Early in the COVID-19 pandemic, Miami-Dade County’s COVID-19 shutdown deemed auto supply and repair shops essential — but forced the closure of bike shops. It set the stage for what has become an ongoing string of questionable policy decisions — decisions that, over time, have cemented an image of Miami as a place where car ownership affords you protection, while using greener, more socially responsible modes of transportation, like bicycles, puts you at a disadvantage.
With traffic at an all-time low, we have been afforded a brief vision of a Miami without cars, forcing us to reconsider our relationship with our hostile streets. Miamians are embracing a new normal where walking and biking is safer than usual. Moreover, with public transportation undergoing service reductions and experiencing crowding, bikes are a far safer option for many of the 90,000 households in the county who do not own a car.
Yet, the local government’s response to the crisis has unfortunately discouraged cycling as a solution.
Parks recently reopened with an unusual caveat: while parking lots remain open, the use of bike racks is prohibited. Most U.S. cities are doing exactly the opposite, banning car parking as a measure to control crowding, thereby making parks available to neighboring residents within walking and biking distance. Miami Beach was forced to learn this the hard way when it had to close one of its most iconic parks, South Pointe, less than a week after reopening.
Miami-Dade is also the only county nationwide to ban both shared bikes and shared scooters. Meanwhile, in cities from Tampa to Los Angeles, scooter- and bike-sharing companies have been offering free and low-cost trips to essential workers, taking steps to increase the frequency of sanitation, and adapting their service boundaries to be centered around the areas with the most urgent transportation needs, such as medical centers. Instead of deploying a variety of modes of transportation as a way to ease mobility during the crisis, our local government has continued the ban, putting those without a vehicle at a disadvantage.
Our most vulnerable residents often face the severest effects of these policies. Until recently, food distribution occurred exclusively in drive-through settings. All current coronavirus testing sites except two still require a car. At a time when residents are facing grave economic consequences, policymakers continue to send a clear signal: keep your car payment.
For decades Miami-Dade County has been overrun by policymaking that puts cars above every other mode of sustainable transportation. With traffic at an all-time low, now is the perfect opportunity to create safer streets for pedestrians and cyclists and a more sustainable future. Cities nationwide have been adapting their streets to accommodate social distancing, dedicate more space to outdoor restaurant seating, and expedite infrastructure projects such as wider sidewalks and new bike and bus lanes. But Miami is lagging behind or entirely absent from these trends, and car-focused road construction projects are being expedited. If this continues, the city is set to emerge from this crisis more car-dependent than before.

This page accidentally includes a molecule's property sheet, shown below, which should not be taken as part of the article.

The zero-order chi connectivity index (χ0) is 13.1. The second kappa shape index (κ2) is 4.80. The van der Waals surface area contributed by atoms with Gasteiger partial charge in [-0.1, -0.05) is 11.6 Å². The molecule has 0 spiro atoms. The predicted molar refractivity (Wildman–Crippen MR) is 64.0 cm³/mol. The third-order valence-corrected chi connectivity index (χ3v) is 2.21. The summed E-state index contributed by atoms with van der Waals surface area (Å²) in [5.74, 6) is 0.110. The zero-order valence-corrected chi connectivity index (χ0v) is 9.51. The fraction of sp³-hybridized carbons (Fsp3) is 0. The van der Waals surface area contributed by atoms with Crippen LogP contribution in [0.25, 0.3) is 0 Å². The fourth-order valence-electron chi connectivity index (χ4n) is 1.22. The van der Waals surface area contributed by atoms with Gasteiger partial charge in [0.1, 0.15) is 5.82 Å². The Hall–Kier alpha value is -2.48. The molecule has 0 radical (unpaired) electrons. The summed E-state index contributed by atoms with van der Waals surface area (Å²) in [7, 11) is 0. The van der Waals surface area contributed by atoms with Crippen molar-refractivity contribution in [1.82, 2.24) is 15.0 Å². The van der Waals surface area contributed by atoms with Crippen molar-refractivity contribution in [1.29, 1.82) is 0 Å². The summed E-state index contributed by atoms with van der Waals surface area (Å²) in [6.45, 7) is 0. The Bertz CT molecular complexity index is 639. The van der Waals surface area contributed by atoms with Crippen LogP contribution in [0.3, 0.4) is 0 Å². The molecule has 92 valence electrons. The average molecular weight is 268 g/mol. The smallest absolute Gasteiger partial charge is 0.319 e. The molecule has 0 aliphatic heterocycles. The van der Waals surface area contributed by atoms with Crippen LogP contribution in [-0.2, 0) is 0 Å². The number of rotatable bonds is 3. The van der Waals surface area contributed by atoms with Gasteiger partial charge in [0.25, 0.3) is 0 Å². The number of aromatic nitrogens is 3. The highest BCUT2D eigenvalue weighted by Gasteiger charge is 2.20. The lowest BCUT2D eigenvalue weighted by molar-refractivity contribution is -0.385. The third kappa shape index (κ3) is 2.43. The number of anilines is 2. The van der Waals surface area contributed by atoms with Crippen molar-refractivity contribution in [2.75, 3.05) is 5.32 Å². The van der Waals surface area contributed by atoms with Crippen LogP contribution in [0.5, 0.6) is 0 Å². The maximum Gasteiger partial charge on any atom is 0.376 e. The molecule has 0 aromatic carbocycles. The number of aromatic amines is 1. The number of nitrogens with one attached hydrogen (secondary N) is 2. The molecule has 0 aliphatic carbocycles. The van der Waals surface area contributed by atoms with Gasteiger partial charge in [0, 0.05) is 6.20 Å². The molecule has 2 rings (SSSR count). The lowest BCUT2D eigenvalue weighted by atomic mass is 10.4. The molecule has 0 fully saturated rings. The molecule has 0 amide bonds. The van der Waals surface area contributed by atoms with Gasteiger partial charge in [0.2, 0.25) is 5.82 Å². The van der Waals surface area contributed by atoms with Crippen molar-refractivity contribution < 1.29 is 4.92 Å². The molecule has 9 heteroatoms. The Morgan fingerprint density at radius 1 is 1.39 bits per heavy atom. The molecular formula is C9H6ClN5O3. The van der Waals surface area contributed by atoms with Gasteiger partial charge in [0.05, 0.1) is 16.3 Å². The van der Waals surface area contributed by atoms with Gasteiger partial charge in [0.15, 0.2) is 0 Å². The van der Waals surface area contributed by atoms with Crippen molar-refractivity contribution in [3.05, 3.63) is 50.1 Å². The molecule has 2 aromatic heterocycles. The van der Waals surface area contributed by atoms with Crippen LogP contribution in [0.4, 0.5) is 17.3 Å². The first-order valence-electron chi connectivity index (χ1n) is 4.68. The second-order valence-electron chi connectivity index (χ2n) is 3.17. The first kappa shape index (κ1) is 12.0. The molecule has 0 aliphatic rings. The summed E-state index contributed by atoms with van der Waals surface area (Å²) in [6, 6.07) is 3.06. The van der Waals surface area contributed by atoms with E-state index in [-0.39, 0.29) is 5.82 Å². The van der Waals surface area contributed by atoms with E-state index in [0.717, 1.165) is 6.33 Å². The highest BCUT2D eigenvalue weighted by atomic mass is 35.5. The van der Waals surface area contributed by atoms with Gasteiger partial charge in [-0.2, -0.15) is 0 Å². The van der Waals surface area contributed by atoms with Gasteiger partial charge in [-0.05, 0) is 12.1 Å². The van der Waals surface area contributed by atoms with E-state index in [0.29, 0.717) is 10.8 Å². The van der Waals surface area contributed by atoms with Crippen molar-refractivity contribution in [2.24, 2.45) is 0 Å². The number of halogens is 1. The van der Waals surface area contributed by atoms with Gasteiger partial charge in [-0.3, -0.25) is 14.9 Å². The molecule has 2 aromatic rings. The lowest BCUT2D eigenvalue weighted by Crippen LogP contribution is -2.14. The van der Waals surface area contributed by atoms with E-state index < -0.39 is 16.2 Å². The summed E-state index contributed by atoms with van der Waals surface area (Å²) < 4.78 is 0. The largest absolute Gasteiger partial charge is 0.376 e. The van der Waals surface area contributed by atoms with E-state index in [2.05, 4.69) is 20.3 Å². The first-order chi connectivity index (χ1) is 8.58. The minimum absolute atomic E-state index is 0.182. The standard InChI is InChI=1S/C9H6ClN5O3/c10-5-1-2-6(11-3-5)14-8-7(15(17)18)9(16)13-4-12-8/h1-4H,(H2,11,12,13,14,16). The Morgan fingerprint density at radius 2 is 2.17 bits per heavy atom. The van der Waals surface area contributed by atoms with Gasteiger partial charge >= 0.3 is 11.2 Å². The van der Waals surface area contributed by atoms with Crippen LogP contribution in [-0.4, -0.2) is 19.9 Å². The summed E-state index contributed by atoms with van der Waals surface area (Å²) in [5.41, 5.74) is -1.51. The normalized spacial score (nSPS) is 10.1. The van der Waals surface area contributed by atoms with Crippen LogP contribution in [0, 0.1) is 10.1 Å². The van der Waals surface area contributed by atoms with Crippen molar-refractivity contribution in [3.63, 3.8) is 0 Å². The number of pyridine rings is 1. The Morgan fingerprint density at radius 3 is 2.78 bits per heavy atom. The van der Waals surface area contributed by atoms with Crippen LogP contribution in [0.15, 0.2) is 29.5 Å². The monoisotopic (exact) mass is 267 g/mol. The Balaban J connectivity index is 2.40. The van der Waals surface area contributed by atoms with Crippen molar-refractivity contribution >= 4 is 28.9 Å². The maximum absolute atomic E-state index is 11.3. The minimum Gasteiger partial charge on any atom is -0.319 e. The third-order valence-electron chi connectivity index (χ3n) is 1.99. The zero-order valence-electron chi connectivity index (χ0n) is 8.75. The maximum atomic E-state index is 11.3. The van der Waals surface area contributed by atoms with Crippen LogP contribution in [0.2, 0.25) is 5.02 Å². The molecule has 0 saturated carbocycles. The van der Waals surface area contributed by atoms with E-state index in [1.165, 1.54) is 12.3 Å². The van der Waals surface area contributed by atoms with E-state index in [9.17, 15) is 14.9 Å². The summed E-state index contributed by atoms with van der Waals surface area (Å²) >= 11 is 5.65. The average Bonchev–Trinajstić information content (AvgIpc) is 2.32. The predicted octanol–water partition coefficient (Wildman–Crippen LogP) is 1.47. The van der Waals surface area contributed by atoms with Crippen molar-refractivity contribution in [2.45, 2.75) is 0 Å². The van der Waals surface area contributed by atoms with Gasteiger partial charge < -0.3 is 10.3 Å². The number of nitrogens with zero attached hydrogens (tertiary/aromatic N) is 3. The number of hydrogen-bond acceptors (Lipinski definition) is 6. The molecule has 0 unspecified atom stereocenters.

The stakes are high – and human. Restaurant workers returning to their jobs on bicycles. Nurses relying on transit after 12-hour shifts. Communities where park space is already lacking, locked in by dangerous streets. Our actions as we recover from this crisis can shape the city we want to move towards. In ordinary times, we strive for mobility to be the great equalizer – granting access to opportunities that can change people’s lives for the better. Amidst this crisis, we have to ensure the opposite doesn’t happen – that communities that have been left behind are connected, literally, to our recovery efforts with new pedestrian, cycling, and transit efforts.
Elected leaders and administrators need to take a hard look at how cities have adapted with policies that foster a present and a future where bicycling and safer, sustainable mobility is part of the solution – rather than the problem.
This article is authored by. Marcia Duprat is the Campaign Manager at Transit Alliance, a non-profit advocating for walkable streets, bikeable neighborhoods, and better public transit in Miami-Dade County. It is co-signed by the following:
Kea Wilson has more than a dozen years experience as a writer telling emotional, urgent and actionable stories that motivate average Americans to get involved in making their cities better places. She is also a novelist, cyclist, and affordable housing advocate. She previously worked at Strong Towns, and currently lives in St. Louis, MO. Kea can be reached at email@example.com or on Twitter @streetsblogkea. Please reach out to her with tips and submissions.